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Question DetailsAsked on 1/2/2018

What is the approximate cost of thawing frozen pipes in a 2 story house with a basement?

Water has filled the pipes in an unoccupied brick building which is part of an estate scheduled and for cleaning and modest renovation.

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2 Answers


Sounds like this is much more than one frozen spot in a pipe - this is why physically cutting off/disconnecting the pipes where they enter a house is a good idea on a house that is going to be left vacant for awhile - preferably outside the house.

Depends on how much pipe length is frozen - and on whether the building has heat now. If it does not have heat, not much use thawing them under current conditions unless you are ready to heat the house up and keep it up to temp to start the cleaning and remodeling maybe best to just have a plumber turn off the main water supply valve and temporarily cap the pipe there (to stop any leakage through the valve) and provide drain hoses from drain taps on water heater and boiler (if any) and such to drains, and open all faucets to allow water in the pipes to go into the drains when the pipes thaw naturally and to allow ofr discharge of any further free water trapped in the pipes.

There are a LOT of places where water could come out once it starts to thaw - so you have to plan on having someone there in addition to the plumber during the thawing process to immediately detect (commonly using a stethoscope or listen for running water sound in the pipes) and control any leakage - because thawing out pipes or bringing the heat back up in a house without observation can result in a lot of water damage. State Farm says average residential water damage claim from frozen pipe(s) is around $15,000 - and those are presumably mostly in occupied houses where the leakage is detected fairly soon. Turning the water back on if this house is still going to be unoccupied and not have workers in it might not be the best idea.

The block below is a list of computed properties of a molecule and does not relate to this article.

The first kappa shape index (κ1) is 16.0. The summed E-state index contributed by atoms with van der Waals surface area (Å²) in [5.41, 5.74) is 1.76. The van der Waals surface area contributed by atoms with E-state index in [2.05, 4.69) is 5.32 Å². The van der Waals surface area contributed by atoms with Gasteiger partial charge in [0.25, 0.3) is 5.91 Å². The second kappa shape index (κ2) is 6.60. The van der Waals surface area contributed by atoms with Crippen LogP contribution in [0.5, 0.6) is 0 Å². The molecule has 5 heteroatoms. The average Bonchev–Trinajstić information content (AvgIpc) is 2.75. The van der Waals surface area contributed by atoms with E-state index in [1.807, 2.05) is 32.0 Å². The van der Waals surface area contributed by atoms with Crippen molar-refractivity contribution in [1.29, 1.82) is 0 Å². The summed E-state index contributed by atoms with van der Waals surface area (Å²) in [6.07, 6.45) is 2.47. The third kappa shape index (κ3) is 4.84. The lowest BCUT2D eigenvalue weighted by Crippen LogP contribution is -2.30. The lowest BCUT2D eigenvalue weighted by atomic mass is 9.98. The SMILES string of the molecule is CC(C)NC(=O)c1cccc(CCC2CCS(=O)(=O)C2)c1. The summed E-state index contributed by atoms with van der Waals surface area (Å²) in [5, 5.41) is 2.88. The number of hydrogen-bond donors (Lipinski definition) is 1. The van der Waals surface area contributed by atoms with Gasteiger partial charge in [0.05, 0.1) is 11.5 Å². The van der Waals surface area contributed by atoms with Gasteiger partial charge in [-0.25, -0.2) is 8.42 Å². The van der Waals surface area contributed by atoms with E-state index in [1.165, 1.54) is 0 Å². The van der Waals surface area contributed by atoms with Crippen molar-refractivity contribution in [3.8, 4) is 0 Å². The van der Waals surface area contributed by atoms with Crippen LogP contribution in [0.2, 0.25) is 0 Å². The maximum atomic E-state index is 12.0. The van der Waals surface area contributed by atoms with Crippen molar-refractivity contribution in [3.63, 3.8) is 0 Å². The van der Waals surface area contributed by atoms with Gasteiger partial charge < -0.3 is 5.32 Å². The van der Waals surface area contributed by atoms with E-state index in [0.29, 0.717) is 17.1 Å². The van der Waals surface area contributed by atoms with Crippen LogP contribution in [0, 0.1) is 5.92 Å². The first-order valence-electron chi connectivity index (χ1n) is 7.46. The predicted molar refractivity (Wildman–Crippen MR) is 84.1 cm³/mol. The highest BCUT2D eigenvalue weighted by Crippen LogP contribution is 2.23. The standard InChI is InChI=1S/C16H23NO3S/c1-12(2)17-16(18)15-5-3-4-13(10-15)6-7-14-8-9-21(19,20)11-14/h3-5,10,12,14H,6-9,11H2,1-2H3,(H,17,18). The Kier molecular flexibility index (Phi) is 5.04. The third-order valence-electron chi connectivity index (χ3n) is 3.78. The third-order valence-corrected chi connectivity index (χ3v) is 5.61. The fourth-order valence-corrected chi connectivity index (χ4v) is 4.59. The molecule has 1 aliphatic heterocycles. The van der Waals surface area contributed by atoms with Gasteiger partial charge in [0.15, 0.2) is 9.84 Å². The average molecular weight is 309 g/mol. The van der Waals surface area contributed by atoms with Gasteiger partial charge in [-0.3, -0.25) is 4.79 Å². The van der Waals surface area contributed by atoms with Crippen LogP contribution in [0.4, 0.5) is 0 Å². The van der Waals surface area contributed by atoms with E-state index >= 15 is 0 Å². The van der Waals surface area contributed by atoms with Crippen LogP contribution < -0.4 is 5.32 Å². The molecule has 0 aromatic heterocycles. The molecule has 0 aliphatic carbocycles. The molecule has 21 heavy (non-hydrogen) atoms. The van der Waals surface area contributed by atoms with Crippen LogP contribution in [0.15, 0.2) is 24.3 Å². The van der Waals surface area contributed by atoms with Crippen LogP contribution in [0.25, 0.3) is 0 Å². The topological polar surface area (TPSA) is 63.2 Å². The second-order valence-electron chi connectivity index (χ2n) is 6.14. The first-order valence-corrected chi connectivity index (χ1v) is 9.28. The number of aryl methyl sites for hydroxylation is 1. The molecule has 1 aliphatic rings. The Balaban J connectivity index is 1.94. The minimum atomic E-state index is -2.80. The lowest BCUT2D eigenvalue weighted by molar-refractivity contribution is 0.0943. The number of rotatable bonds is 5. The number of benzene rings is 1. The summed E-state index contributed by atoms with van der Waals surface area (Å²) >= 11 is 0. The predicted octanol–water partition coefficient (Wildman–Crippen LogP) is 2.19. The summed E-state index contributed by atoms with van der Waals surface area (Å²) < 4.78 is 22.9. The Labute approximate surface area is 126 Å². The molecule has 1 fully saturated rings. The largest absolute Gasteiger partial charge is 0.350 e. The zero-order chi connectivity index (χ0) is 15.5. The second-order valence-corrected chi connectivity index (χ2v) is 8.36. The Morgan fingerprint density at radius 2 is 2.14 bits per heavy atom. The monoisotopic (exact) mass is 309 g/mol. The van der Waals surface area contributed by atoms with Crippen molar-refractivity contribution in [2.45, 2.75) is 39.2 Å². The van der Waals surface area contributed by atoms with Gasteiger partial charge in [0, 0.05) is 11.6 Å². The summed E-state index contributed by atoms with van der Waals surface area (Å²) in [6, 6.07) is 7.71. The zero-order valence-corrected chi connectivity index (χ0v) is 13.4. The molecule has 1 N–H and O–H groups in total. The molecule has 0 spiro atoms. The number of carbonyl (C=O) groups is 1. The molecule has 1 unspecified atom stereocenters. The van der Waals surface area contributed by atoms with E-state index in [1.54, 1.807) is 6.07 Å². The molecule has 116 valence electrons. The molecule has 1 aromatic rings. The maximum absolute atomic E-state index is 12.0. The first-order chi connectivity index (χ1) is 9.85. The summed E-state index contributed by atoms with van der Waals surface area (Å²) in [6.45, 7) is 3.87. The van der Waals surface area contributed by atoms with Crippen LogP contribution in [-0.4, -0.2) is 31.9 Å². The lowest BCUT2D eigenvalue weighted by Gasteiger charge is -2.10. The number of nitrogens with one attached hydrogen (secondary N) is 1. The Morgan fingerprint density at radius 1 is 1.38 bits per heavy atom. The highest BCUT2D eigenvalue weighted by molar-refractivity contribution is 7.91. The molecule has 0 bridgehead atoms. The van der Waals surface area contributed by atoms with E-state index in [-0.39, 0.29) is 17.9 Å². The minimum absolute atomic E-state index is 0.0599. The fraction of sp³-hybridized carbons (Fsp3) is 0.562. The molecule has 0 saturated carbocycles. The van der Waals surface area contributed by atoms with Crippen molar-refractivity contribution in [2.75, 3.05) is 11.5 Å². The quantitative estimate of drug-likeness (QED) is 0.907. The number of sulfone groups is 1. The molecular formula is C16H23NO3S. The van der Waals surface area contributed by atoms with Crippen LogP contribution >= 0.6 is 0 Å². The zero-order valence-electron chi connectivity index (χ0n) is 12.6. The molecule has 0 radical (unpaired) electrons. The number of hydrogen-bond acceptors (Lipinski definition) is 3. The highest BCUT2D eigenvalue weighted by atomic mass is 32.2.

Best bet is a deliberate opening of faucets and drains and disconnecting all water-consuming appliances (water heater, softener, washer, dishwasher, water/ice supply unit in reefer, etc) then thawing out gradually, checking for leakage along the way. Every water-containing appliances/device needs to be checked for leaks or burst piping after it is thawed, cracking of tanks like toilet tanks and toilet bases, water heaters, water softeners, boilers, etc. Plus every fauceet and valve needs to be checked, because freezing can force the seals/gaskets out of the faucet, creating a leak point when the liquid water is back on.

Then once the pipes are thawed, gradually bring pressure back up in each isolatable line section and each water-consuming appliance one at a time, visually and with stethoscope checking for leaks over the course of at least several hours. I emphasize the stethoscope because with that you can track down TINY leaks. I have found leaks which you could hear running in the pipes by putting your ear to a faucet or pipe for several days but could not pin down visually, which when traced down by stethoscope in the walls turned out to have only leaked a cup or less of water - just a not even visible spray or occasional drip through a pinhole or leaking can be picked up by the noise. (Of course, no appliance or HVAC component can be runnig while tracking down this sort of leak).